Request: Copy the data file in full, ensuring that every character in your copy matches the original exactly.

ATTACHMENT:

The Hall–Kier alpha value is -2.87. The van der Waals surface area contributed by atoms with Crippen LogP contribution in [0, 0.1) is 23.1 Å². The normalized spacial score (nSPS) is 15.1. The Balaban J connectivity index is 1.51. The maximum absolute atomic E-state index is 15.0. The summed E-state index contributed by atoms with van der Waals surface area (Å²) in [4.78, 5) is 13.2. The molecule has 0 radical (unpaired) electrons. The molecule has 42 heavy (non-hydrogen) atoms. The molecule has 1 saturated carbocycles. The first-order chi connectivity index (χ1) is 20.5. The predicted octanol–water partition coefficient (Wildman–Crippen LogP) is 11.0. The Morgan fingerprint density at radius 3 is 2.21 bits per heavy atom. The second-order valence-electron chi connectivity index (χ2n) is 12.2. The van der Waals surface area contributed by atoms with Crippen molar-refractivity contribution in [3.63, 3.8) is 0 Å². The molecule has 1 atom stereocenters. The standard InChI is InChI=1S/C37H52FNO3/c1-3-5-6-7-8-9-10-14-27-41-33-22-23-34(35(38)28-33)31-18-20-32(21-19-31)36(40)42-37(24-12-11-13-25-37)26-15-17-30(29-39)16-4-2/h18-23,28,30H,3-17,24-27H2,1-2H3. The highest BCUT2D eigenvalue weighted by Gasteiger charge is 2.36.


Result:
The Hall–Kier alpha value is -2.87. The van der Waals surface area contributed by atoms with Crippen LogP contribution in [0, 0.1) is 23.1 Å². The normalized spacial score (nSPS) is 15.1. The Balaban J connectivity index is 1.51. The maximum absolute atomic E-state index is 15.0. The summed E-state index contributed by atoms with van der Waals surface area (Å²) in [4.78, 5) is 13.2. The molecule has 0 radical (unpaired) electrons. The molecule has 42 heavy (non-hydrogen) atoms. The molecule has 1 saturated carbocycles. The first-order chi connectivity index (χ1) is 20.5. The predicted octanol–water partition coefficient (Wildman–Crippen LogP) is 11.0. The Morgan fingerprint density at radius 3 is 2.21 bits per heavy atom. The second-order valence-electron chi connectivity index (χ2n) is 12.2. The van der Waals surface area contributed by atoms with Crippen molar-refractivity contribution in [3.63, 3.8) is 0 Å². The molecule has 1 atom stereocenters. The standard InChI is InChI=1S/C37H52FNO3/c1-3-5-6-7-8-9-10-14-27-41-33-22-23-34(35(38)28-33)31-18-20-32(21-19-31)36(40)42-37(24-12-11-13-25-37)26-15-17-30(29-39)16-4-2/h18-23,28,30H,3-17,24-27H2,1-2H3. The highest BCUT2D eigenvalue weighted by Gasteiger charge is 2.36.